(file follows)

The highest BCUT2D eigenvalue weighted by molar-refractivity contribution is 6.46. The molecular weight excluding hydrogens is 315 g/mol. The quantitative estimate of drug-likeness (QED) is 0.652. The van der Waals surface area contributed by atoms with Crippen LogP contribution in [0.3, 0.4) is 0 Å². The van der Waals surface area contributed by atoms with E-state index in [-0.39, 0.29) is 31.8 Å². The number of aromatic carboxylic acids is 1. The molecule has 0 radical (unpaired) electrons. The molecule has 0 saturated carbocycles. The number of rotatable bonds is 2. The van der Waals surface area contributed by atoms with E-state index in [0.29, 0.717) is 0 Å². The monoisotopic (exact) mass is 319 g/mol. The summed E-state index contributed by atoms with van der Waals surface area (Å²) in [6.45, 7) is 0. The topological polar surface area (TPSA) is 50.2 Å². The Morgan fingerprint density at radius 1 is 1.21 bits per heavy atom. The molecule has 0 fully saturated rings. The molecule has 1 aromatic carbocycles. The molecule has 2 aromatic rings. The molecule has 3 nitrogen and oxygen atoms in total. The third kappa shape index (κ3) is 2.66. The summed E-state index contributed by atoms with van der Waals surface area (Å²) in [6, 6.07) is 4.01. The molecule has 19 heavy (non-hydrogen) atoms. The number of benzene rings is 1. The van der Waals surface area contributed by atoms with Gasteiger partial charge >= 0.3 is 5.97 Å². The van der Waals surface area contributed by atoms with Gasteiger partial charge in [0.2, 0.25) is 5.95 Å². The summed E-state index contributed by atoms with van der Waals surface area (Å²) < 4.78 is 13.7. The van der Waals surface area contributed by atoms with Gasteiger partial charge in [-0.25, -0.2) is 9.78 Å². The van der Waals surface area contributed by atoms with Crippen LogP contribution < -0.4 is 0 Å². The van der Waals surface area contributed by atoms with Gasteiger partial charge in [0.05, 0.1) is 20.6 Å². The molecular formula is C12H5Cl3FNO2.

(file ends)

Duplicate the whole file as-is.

The highest BCUT2D eigenvalue weighted by molar-refractivity contribution is 6.46. The molecular weight excluding hydrogens is 315 g/mol. The quantitative estimate of drug-likeness (QED) is 0.652. The van der Waals surface area contributed by atoms with Crippen LogP contribution in [0.3, 0.4) is 0 Å². The van der Waals surface area contributed by atoms with E-state index in [-0.39, 0.29) is 31.8 Å². The number of aromatic carboxylic acids is 1. The molecule has 0 radical (unpaired) electrons. The molecule has 0 saturated carbocycles. The number of rotatable bonds is 2. The van der Waals surface area contributed by atoms with E-state index in [0.29, 0.717) is 0 Å². The monoisotopic (exact) mass is 319 g/mol. The summed E-state index contributed by atoms with van der Waals surface area (Å²) in [6.45, 7) is 0. The topological polar surface area (TPSA) is 50.2 Å². The Morgan fingerprint density at radius 1 is 1.21 bits per heavy atom. The molecule has 0 fully saturated rings. The molecule has 1 aromatic carbocycles. The molecule has 2 aromatic rings. The molecule has 3 nitrogen and oxygen atoms in total. The third kappa shape index (κ3) is 2.66. The summed E-state index contributed by atoms with van der Waals surface area (Å²) in [6, 6.07) is 4.01. The molecule has 19 heavy (non-hydrogen) atoms. The number of benzene rings is 1. The van der Waals surface area contributed by atoms with Gasteiger partial charge >= 0.3 is 5.97 Å². The van der Waals surface area contributed by atoms with Gasteiger partial charge in [0.2, 0.25) is 5.95 Å². The summed E-state index contributed by atoms with van der Waals surface area (Å²) < 4.78 is 13.7. The van der Waals surface area contributed by atoms with Gasteiger partial charge in [-0.25, -0.2) is 9.78 Å². The van der Waals surface area contributed by atoms with Crippen LogP contribution < -0.4 is 0 Å². The van der Waals surface area contributed by atoms with Gasteiger partial charge in [0.05, 0.1) is 20.6 Å². The molecular formula is C12H5Cl3FNO2.